Patients Discover Going Off Ozempic Is No Easy Road

One study saw people gain back two-thirds of weight lost within a year of stopping meds
By Gina Carey,  Newser Staff
Posted Mar 10, 2024 5:30 AM CDT
Patients Discover Going Off Ozempic Is No Easy Road
The injectable drug Ozempic.   (AP Photo/David J. Phillip)

Patients on GLP-1 drugs like Ozempic for weight loss often gain back the pounds they shed after they stop taking them. But continuing treatment indefinitely isn't viable for many, the Wall Street Journal reports, especially as insurance companies are shifting how freely they cover leading brands Wegovy, Zepbound, and Ozempic. Some health plans are enforcing more stringent requirements or ceasing coverage, the paper says—and though manufacturers offer coupons to get people started, the cost can run up to $1,000 per month once that option runs dry. Dr. Myra Ahmad of telehealth obesity clinic Mochi says that prior authorizations that ended up being approved by insurance companies dropped from 60% in 2022 to between 25% and 30% now.

One study found that within a year, patients gained back two-thirds of weight lost after they stopped taking GLP-1 medications. Dr. Ania Jastreboff, an obesity medicine physician-scientist at Yale, told People that because diabetes and obesity are chronic conditions, the medication isn't supposed to stop. "If you have a patient who has high blood pressure, they have hypertension, and you start them on an antihypertensive medication, and their blood pressure improves, what would happen if you stopped that medication? Well, their blood pressure would go back up—and we're not surprised. It's the same with anti-obesity medications."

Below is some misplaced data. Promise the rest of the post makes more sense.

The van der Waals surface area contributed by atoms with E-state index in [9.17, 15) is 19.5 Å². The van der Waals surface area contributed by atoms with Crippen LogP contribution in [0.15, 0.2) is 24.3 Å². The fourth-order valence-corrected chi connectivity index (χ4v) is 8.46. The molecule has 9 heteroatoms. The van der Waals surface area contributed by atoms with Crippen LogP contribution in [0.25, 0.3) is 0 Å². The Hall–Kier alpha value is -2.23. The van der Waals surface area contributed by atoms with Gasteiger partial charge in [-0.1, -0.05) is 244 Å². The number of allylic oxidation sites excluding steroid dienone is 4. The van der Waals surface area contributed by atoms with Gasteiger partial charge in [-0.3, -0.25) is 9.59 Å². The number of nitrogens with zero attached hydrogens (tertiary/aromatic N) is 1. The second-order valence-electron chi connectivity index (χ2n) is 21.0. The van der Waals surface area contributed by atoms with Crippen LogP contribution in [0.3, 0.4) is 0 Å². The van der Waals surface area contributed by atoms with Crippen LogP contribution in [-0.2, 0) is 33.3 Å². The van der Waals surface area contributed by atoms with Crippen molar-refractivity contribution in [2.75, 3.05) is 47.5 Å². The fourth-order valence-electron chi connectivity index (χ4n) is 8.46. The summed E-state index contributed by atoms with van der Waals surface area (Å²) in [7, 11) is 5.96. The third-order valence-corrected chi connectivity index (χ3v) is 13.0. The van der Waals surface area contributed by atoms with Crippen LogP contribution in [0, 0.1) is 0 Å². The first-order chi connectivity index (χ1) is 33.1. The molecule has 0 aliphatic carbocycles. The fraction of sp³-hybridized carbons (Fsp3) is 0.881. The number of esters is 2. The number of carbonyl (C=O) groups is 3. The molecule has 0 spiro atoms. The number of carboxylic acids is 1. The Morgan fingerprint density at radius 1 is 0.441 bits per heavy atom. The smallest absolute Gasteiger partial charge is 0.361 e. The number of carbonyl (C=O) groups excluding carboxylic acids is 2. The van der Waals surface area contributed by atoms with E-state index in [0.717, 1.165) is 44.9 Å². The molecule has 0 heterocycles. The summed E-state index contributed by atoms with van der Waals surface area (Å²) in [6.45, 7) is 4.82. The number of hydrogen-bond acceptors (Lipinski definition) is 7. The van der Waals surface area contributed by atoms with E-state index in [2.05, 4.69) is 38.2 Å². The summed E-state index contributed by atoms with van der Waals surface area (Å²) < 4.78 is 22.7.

The Journal offers a few tips to people who need to end treatment, and going cold turkey is not recommended. "If you do it abruptly, it's practically guaranteed you're going to regain weight," said Dr. Dan Azagury, medical director of Stanford Lifestyle and Weight Management Clinic. "Sometimes the hunger comes back really significantly, and it's really hard to fight that if you stop it overnight." He also says exercising more as you wean off the drugs, with intense exercise six days per week, can help manage the change. If a drug is no longer available due to coverage loss, trying a different weight-loss drug is an option, though the FDA warns against using off-brand options. (One teen's story shows how childhood obesity is changing.)

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